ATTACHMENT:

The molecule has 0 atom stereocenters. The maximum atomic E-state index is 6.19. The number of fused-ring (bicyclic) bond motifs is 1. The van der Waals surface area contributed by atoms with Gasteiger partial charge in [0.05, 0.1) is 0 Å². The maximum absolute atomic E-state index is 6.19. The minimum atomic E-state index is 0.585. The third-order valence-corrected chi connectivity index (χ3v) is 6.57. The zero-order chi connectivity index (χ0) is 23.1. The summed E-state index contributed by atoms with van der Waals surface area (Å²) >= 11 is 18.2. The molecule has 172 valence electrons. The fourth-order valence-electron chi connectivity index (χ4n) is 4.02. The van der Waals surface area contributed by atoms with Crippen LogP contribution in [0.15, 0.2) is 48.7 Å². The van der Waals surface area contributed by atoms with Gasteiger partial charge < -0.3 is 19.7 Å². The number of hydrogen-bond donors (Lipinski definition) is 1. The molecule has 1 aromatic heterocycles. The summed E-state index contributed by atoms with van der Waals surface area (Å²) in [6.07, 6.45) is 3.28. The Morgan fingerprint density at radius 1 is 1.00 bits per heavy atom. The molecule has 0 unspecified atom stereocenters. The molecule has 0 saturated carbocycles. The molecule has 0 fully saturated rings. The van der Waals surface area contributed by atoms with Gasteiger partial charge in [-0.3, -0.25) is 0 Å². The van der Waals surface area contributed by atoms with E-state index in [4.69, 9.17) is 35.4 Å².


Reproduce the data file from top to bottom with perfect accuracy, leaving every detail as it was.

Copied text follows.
The molecule has 0 atom stereocenters. The maximum atomic E-state index is 6.19. The number of fused-ring (bicyclic) bond motifs is 1. The van der Waals surface area contributed by atoms with Gasteiger partial charge in [0.05, 0.1) is 0 Å². The maximum absolute atomic E-state index is 6.19. The minimum atomic E-state index is 0.585. The third-order valence-corrected chi connectivity index (χ3v) is 6.57. The zero-order chi connectivity index (χ0) is 23.1. The summed E-state index contributed by atoms with van der Waals surface area (Å²) >= 11 is 18.2. The molecule has 172 valence electrons. The fourth-order valence-electron chi connectivity index (χ4n) is 4.02. The van der Waals surface area contributed by atoms with Crippen LogP contribution in [0.15, 0.2) is 48.7 Å². The van der Waals surface area contributed by atoms with Gasteiger partial charge < -0.3 is 19.7 Å². The number of hydrogen-bond donors (Lipinski definition) is 1. The molecule has 1 aromatic heterocycles. The summed E-state index contributed by atoms with van der Waals surface area (Å²) in [6.07, 6.45) is 3.28. The Morgan fingerprint density at radius 1 is 1.00 bits per heavy atom. The molecule has 0 unspecified atom stereocenters. The molecule has 0 saturated carbocycles. The molecule has 0 fully saturated rings. The van der Waals surface area contributed by atoms with Gasteiger partial charge in [-0.3, -0.25) is 0 Å². The van der Waals surface area contributed by atoms with E-state index in [4.69, 9.17) is 35.4 Å².